This project will focus on the hypothesis that N-methyl-D-aspartate (NMDA) glutamate receptors and neuronal gap junctions act concertedly to determine the spatio-temporal dynamics of activity within electrically coupled networks in brain. The hypothesis will be tested in the inferior olive, a major afferent of the cerebellum that has the highest density of electrical synapses in the adult brain. Previous work from our laboratory showed that NMDA receptor activation induces high-threshold oscillations in membrane potential in inferior olive neurons and that neuronal gap junctions mediated by connexin36 are critical for the continuity and strength of coherent oscillations in the inferior olive. There are 4 aims.
Aim 1 will determine whether NMDA receptors regulate electrical coherence and rhythm within a coupled network by acting on neuronal gap junctions in vivo.
Aim 2 will determine whether NMDA receptors shape the spatial dynamics of electrical coupling in vitro.
Aim 3 will determine whether there is a correspondence between NMDA receptor upregulation in the inferior olive and hypoxia-induced death of cerebellar neurons.
Aim 4 will determine whether the block of NMDA receptor function in the inferior olive alone, or with neuronal gap junctions, will prevent delayed neuronal death in the cerebellum after hypoxia.
These aims will be carried out with a combination of multielectrode recording, multibeam multiphoton microscopy, and gene transfer to express proteins with dominant-negative effect and RNA inhibitor sequences in the inferior olive. Recently, the upregulation of the NMDA receptor in the inferior olive and the death of Purkinje cells were independently related to sudden infant death syndrome. The research will establish how these clinically-relevant phenomena are related to one another.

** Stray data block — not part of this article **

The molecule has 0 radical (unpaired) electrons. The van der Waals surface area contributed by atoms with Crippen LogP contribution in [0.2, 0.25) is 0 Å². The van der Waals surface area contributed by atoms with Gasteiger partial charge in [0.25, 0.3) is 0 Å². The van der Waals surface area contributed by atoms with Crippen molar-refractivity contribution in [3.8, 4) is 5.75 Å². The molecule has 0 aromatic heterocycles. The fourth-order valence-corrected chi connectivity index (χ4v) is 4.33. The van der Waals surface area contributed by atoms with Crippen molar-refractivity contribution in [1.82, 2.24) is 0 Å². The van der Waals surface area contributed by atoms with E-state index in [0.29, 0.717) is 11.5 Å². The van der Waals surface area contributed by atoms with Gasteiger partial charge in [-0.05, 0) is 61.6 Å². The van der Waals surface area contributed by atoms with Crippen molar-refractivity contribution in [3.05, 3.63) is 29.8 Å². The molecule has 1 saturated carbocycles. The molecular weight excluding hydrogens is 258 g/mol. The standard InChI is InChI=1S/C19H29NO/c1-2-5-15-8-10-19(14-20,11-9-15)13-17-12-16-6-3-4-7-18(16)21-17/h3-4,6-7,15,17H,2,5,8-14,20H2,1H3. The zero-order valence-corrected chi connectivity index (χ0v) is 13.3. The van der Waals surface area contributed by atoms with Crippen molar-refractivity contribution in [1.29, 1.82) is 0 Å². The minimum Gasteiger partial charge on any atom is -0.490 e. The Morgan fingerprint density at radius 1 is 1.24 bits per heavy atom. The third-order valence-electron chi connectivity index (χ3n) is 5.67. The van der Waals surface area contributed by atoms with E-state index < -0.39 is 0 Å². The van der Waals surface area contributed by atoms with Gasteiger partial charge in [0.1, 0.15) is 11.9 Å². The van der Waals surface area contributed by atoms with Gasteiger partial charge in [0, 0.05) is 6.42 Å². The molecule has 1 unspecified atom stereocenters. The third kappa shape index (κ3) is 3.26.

Public Health Relevance

The studies proposed in the present application will provide important information about the mechanisms of neuronal oscillation in a specific brain region named the inferior olive, and the potential for pathological activity in that brain area for triggering neuronal death in the cerebellum. The results of these studies will be useful not only for our general understanding of brain function but may be relevant to the sudden infant death syndrome, a tragic result of cumulative hypoxic damage to the brain. The long term goal of these studies is to determine the cell biological and neuronal ensemble mechanisms of normal and pathological oscillations in the brain.

National Institute of Health (NIH)
National Institute of Neurological Disorders and Stroke (NINDS)
Research Project (R01)
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Sensorimotor Integration Study Section (SMI)
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Chen, Daofen
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Seattle Children's Hospital
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Turecek, Josef; Yuen, Genevieve S; Han, Victor Z et al. (2014) NMDA receptor activation strengthens weak electrical coupling in mammalian brain. Neuron 81:1375-88
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